Monday, September 15, 2014

How newcomers become bureaucrats?

Becoming Bureaucrats Socialization at the Front Lines of Government Service

It is quite surprising how public service management usually is considered from a reductionist perspective. Some people think that if we understand the rules and incentives that underlie in public service, then we can understand its performance. The constraints to change the factors that drive performance are well known and it seems that nothing can be done to surpass inertia.
A new book provides fresh air on this issue. It argues that:
Bureacratic behavior follows a logic of appropriateness (LOA). This decision-making theory, developed by James March and Johan Olsen, suggests that organizational behavior is associated with norms that individuals develop about what constitutes appropriate, exemplary behavior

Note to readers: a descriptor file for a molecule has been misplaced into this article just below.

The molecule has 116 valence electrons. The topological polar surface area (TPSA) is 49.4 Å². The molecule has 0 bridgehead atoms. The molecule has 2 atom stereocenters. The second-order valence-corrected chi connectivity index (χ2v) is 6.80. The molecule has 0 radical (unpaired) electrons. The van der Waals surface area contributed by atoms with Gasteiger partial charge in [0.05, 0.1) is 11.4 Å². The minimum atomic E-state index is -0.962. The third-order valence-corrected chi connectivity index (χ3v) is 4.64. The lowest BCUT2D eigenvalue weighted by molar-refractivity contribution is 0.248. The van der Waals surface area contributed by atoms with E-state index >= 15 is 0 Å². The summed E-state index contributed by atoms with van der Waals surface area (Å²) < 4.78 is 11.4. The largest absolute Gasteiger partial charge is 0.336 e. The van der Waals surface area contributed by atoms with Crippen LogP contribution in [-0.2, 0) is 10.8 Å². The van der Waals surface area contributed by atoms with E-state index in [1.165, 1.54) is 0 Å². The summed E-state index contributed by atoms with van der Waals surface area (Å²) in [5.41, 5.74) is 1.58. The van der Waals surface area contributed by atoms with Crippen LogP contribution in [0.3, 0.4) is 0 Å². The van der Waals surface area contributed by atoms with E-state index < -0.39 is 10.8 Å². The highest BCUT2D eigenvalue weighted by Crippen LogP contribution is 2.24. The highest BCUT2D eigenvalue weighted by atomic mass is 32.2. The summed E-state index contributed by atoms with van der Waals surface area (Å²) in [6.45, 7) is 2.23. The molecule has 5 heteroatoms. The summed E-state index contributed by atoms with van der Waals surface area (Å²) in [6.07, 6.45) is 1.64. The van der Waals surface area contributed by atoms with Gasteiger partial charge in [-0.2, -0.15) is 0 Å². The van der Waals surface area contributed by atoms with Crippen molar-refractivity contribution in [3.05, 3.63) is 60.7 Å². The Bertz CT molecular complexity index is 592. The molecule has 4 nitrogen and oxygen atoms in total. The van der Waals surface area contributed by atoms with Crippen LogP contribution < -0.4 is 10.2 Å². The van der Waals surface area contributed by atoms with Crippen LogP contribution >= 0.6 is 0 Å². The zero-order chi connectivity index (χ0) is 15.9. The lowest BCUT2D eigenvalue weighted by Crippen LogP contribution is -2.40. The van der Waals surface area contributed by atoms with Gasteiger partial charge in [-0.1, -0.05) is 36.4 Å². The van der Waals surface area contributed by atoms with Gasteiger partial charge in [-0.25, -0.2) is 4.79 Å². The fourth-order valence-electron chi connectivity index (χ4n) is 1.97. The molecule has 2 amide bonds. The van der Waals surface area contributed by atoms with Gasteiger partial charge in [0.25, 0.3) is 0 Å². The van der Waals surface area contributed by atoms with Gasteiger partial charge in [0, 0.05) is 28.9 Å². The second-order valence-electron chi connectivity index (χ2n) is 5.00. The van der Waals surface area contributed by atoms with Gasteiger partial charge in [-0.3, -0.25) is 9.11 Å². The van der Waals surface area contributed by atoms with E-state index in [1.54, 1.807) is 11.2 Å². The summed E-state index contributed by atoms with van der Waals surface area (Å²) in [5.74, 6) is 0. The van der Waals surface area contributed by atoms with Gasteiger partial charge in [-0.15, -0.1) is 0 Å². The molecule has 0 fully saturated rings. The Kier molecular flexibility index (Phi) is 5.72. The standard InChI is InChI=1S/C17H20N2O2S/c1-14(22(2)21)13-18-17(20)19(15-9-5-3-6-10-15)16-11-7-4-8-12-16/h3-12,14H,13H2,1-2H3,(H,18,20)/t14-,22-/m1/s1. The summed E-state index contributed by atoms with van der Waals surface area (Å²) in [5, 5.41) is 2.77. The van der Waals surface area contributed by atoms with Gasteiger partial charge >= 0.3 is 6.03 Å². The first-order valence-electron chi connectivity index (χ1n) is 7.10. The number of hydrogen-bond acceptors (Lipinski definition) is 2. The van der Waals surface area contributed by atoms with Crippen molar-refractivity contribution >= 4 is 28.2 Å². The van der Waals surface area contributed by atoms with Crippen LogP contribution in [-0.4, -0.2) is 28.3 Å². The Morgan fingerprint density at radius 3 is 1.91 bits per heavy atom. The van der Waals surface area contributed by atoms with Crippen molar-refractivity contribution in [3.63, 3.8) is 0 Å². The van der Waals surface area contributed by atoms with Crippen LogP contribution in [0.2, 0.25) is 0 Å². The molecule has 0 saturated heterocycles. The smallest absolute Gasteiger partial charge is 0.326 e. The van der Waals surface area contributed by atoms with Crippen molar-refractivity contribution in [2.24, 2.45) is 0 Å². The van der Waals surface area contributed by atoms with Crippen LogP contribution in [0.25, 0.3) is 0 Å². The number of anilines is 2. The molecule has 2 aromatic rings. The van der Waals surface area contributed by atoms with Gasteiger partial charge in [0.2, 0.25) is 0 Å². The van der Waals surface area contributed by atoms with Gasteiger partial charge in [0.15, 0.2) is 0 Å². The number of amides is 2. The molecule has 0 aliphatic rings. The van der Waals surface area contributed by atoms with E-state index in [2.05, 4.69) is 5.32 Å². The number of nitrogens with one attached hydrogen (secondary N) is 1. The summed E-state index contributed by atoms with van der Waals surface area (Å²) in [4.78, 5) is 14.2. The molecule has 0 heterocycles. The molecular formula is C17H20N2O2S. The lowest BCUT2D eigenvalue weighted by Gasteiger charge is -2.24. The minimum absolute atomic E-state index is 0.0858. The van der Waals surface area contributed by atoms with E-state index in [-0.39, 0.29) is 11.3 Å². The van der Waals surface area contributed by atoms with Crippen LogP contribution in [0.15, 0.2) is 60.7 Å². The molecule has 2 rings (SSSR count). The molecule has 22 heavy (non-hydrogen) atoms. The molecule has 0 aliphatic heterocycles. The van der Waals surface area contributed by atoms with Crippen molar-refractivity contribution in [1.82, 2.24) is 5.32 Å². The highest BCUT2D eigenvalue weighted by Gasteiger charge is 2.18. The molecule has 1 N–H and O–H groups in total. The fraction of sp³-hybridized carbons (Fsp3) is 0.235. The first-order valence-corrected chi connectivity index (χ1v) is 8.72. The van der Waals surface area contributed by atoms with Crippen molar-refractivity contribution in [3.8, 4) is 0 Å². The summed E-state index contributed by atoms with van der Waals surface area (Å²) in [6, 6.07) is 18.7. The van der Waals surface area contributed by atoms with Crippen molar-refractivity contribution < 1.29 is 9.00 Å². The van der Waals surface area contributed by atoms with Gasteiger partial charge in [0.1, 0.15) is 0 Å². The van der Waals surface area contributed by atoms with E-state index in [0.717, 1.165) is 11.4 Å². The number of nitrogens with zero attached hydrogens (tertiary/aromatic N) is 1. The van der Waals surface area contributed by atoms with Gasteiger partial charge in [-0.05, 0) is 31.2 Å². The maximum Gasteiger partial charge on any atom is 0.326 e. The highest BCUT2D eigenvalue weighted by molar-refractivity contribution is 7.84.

A key message:
The traditional understanding that bureacracies change people may be true but beside the point. More important , in this account, is how bureacracies find people and how people find them.
I still don't understand why most physicians-nurses-... in NHS must be civil servants. I have said that many times and nobody has been able to find an argument. In my opinion this is one of the pieces that reflects an outdated system without the possibility to break its inertia.


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